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Polyglutamine tracts as modulators of transcriptional activation from yeast to mammals


Atanesyan, L; Güther, V; Dichtl, B; Georgiev, O; Schaffner, W (2012). Polyglutamine tracts as modulators of transcriptional activation from yeast to mammals. Biological Chemistry, 393(1-2):63-70.

Abstract

Abstract Microsatellite repeats are genetically unstable and subject to expansion and shrinkage. A subset of them, triplet repeats, can occur within the coding region and specify homomeric tracts of amino acids. Polyglutamine (polyQ) tracts are enriched in eukaryotic regulatory proteins, notably transcription factors, and we had shown before that they can contribute to transcriptional activation in mammalian cells. Here we generalize this finding by also including evolutionarily divergent organisms, namely, Drosophila and baker's yeast. In all three systems, Gal4-based model transcription factors were more active if they harbored a polyQ tract, and the activity depended on the length of the tract. By contrast, a polyserine tract was inactive. PolyQs acted from either an internal or a C-terminal position, thus ruling out a merely structural "linker" effect. Finally, a two-hybrid assay in mammalian cells showed that polyQ tracts can interact with each other, supporting the concept that a polyQ-containing transcription factor can recruit other factors with polyQ tracts or glutamine-rich activation domains. The widespread occurrence of polyglutamine repeats in regulatory proteins suggests a beneficial role; in addition to the contribution to transcriptional activity, their genetic instability might help a species to adapt to changing environmental conditions in a potentially reversible manner.

Abstract

Abstract Microsatellite repeats are genetically unstable and subject to expansion and shrinkage. A subset of them, triplet repeats, can occur within the coding region and specify homomeric tracts of amino acids. Polyglutamine (polyQ) tracts are enriched in eukaryotic regulatory proteins, notably transcription factors, and we had shown before that they can contribute to transcriptional activation in mammalian cells. Here we generalize this finding by also including evolutionarily divergent organisms, namely, Drosophila and baker's yeast. In all three systems, Gal4-based model transcription factors were more active if they harbored a polyQ tract, and the activity depended on the length of the tract. By contrast, a polyserine tract was inactive. PolyQs acted from either an internal or a C-terminal position, thus ruling out a merely structural "linker" effect. Finally, a two-hybrid assay in mammalian cells showed that polyQ tracts can interact with each other, supporting the concept that a polyQ-containing transcription factor can recruit other factors with polyQ tracts or glutamine-rich activation domains. The widespread occurrence of polyglutamine repeats in regulatory proteins suggests a beneficial role; in addition to the contribution to transcriptional activity, their genetic instability might help a species to adapt to changing environmental conditions in a potentially reversible manner.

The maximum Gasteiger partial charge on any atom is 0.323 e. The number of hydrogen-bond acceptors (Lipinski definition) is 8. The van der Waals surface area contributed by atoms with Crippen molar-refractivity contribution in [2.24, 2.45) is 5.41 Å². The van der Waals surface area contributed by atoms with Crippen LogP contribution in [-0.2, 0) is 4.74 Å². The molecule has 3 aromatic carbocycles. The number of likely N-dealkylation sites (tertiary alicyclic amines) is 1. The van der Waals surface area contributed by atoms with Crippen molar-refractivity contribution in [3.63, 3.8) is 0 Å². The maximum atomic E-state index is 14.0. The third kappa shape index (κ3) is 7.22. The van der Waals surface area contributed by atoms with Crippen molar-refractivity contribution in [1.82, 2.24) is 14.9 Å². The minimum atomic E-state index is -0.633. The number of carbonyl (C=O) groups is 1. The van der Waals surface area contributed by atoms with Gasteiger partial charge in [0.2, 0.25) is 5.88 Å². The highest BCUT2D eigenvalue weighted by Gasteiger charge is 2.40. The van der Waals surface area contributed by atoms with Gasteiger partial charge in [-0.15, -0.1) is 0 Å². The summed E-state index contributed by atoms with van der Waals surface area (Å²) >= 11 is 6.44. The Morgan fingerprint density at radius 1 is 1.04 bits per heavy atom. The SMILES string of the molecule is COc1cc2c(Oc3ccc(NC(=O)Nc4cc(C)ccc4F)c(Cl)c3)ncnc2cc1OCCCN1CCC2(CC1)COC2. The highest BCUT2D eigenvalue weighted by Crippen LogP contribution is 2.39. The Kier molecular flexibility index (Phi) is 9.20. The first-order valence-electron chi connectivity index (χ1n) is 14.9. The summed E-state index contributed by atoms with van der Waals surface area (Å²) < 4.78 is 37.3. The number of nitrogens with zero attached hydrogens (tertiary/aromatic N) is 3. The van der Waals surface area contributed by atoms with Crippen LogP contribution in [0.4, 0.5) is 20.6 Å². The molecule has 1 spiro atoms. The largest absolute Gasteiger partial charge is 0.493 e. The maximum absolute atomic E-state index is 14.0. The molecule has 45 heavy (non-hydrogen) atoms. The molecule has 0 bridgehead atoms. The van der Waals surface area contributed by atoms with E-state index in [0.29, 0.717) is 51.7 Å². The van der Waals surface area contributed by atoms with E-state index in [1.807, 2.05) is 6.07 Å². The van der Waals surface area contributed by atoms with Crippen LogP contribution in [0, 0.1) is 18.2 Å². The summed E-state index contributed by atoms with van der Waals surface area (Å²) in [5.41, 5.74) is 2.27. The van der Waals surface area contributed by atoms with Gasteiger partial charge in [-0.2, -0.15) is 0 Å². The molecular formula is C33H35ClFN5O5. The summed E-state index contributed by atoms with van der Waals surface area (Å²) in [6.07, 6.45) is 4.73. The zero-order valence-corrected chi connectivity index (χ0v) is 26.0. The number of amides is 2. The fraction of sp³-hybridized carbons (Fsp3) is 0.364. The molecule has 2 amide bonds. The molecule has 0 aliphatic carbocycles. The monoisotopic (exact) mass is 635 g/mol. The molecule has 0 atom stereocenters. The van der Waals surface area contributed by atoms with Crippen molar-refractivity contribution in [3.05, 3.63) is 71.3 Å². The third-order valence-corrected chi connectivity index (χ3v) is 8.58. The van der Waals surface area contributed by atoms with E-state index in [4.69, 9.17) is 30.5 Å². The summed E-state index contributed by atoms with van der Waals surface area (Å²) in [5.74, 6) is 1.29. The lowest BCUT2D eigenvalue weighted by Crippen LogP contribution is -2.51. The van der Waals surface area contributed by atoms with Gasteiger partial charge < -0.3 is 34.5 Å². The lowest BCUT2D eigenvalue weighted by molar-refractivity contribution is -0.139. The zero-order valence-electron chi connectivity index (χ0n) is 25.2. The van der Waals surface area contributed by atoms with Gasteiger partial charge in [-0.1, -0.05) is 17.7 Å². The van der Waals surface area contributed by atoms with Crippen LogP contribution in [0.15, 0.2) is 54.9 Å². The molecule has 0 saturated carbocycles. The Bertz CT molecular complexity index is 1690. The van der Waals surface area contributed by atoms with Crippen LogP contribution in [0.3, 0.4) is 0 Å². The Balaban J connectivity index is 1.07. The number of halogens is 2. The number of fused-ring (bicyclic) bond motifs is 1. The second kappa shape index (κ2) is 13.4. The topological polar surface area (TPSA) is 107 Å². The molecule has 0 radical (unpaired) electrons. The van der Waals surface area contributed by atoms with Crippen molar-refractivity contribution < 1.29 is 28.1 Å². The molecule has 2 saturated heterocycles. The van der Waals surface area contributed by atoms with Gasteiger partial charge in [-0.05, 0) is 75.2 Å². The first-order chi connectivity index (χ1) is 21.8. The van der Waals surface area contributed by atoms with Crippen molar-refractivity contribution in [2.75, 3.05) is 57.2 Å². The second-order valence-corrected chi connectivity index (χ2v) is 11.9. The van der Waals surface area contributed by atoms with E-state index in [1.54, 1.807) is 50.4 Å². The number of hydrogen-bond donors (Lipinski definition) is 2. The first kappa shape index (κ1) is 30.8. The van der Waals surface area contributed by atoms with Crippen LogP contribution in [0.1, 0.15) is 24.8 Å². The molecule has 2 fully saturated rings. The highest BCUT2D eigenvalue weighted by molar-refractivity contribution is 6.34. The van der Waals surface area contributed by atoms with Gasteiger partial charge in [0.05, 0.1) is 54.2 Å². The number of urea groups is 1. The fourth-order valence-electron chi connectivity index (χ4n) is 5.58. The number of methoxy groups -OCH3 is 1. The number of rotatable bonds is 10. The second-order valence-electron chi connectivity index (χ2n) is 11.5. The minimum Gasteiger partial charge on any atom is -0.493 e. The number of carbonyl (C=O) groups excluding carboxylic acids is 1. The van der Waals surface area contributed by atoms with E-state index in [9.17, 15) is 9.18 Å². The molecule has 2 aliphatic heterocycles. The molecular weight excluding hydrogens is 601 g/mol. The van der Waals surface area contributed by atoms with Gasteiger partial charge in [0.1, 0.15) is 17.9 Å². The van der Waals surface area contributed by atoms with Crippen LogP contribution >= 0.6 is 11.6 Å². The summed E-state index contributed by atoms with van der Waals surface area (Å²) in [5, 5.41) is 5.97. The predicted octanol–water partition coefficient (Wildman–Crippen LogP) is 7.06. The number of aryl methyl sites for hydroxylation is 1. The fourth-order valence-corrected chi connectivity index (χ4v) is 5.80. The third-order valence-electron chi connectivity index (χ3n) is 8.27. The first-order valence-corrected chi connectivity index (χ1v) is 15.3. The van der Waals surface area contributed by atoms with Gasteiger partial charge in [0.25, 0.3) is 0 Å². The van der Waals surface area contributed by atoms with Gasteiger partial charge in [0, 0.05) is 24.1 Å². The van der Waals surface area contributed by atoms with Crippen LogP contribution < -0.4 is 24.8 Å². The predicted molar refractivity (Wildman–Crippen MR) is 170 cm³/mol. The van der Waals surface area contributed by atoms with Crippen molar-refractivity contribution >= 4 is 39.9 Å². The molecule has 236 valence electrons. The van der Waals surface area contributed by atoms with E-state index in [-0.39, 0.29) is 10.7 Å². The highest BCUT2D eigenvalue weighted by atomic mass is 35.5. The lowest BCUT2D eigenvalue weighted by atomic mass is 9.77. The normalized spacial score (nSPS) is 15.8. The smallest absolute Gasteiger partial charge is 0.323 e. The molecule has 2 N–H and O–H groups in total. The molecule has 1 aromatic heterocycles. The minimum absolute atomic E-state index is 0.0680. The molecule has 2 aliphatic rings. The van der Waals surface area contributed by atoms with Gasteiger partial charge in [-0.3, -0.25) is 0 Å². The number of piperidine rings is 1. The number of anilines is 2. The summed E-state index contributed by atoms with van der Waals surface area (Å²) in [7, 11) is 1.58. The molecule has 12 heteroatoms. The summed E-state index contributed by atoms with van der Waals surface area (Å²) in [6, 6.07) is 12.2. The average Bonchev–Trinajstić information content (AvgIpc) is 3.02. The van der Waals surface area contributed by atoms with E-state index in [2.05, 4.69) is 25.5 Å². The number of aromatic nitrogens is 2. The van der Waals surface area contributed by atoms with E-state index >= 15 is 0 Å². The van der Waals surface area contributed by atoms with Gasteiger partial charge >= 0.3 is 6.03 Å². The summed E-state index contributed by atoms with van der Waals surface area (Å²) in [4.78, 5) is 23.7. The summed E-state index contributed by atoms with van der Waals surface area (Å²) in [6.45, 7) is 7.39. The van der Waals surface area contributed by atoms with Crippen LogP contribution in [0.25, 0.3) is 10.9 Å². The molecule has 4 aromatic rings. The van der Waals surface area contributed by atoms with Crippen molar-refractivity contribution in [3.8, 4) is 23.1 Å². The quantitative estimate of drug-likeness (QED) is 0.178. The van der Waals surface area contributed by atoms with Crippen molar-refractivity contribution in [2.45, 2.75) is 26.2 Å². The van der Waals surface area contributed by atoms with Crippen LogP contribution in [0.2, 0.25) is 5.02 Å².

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Additional indexing

Item Type:Journal Article, refereed, original work
Communities & Collections:07 Faculty of Science > Institute of Molecular Life Sciences
Dewey Decimal Classification:570 Life sciences; biology
Language:English
Date:2012
Deposited On:09 Jan 2012 13:53
Last Modified:07 Dec 2017 10:34
Publisher:De Gruyter
ISSN:1431-6730
Publisher DOI:https://doi.org/10.1515/BC-2011-252
PubMed ID:22085156

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